## Abstract

PURPOSE: It was investigated whether control in jumps for distance is related to control in jumps for height.

METHODS: Five male subjects performed maximum squat jumps in the following conditions: VJ (vertical jump), LJ (long jump), and two conditions with inclination angles of the body relative to the horizontal of 75 and 65 degrees, respectively. An inverse dynamics analysis was performed using measured kinematics and ground reaction forces. In addition, jumps were simulated with a forward dynamic model of the musculoskeletal system, comprising four segments and six muscles. First, VJ was simulated by finding the optimal stimulation pattern, i.e., the pattern resulting in a maximum height of the mass center of the body (MCB). Subsequently, LJ was simulated using a "rotation-extension" strategy, i.e., by applying the optimal stimulation pattern for VJ to the system after imposing an initial angular velocity.

RESULTS: In the experiments, no significant differences were found among jumps with different inclination angles in the magnitude of the peak ground reaction force. The same was true for the magnitude of the velocity of MCB and the distance of MCB from the center of pressure at the instance of take-off. As the inclination angle became smaller, i.e., jumps were directed more forward, the net knee joint moment increased whereas net hip and ankle moments decreased. Also, the peak angular velocity in the hip joint was higher and the joint was more extended at take-off. The opposite was true for the knee joint. In the simulation study, using the "rotation-extension" strategy for simulating VJ, these adaptations in kinematics and net joint moments were reproduced satisfactorily.

CONCLUSION: By virtue of the stabilizing effect of intrinsic muscle properties, a jump for distance may be achieved using control of a vertical jump according to a "rotation-extension" strategy.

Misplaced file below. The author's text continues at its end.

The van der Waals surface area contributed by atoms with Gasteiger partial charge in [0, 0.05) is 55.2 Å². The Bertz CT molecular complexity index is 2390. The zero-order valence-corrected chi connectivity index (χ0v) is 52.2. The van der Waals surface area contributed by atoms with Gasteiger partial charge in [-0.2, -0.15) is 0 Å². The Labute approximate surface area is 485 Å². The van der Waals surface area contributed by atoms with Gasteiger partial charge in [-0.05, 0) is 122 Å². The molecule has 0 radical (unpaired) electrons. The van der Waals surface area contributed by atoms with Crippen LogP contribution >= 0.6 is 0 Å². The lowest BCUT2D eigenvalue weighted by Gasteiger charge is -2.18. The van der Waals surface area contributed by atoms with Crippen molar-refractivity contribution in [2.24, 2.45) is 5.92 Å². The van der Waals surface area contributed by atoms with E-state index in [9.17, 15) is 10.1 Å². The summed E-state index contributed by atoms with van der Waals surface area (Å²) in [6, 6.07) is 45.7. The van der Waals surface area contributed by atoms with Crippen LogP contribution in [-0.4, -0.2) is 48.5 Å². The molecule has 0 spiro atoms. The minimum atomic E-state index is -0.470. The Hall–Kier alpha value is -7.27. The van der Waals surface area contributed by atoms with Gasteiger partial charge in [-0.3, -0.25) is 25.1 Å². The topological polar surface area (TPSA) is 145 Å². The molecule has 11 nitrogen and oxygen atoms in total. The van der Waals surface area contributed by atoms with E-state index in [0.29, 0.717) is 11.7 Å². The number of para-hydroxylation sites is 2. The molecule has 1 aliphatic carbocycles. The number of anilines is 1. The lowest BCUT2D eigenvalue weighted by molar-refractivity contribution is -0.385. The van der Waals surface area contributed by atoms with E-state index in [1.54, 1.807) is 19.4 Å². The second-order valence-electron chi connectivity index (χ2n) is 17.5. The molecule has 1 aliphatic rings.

METHODS: Five male subjects performed maximum squat jumps in the following conditions: VJ (vertical jump), LJ (long jump), and two conditions with inclination angles of the body relative to the horizontal of 75 and 65 degrees, respectively. An inverse dynamics analysis was performed using measured kinematics and ground reaction forces. In addition, jumps were simulated with a forward dynamic model of the musculoskeletal system, comprising four segments and six muscles. First, VJ was simulated by finding the optimal stimulation pattern, i.e., the pattern resulting in a maximum height of the mass center of the body (MCB). Subsequently, LJ was simulated using a "rotation-extension" strategy, i.e., by applying the optimal stimulation pattern for VJ to the system after imposing an initial angular velocity.

RESULTS: In the experiments, no significant differences were found among jumps with different inclination angles in the magnitude of the peak ground reaction force. The same was true for the magnitude of the velocity of MCB and the distance of MCB from the center of pressure at the instance of take-off. As the inclination angle became smaller, i.e., jumps were directed more forward, the net knee joint moment increased whereas net hip and ankle moments decreased. Also, the peak angular velocity in the hip joint was higher and the joint was more extended at take-off. The opposite was true for the knee joint. In the simulation study, using the "rotation-extension" strategy for simulating VJ, these adaptations in kinematics and net joint moments were reproduced satisfactorily.

CONCLUSION: By virtue of the stabilizing effect of intrinsic muscle properties, a jump for distance may be achieved using control of a vertical jump according to a "rotation-extension" strategy.

Original language | English |
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Pages (from-to) | 1196-1204 |

Number of pages | 9 |

Journal | Medicine and Science in Sports and Exercise |

Volume | 31 |

Issue number | 8 |

DOIs | |

Publication status | Published - 1999 |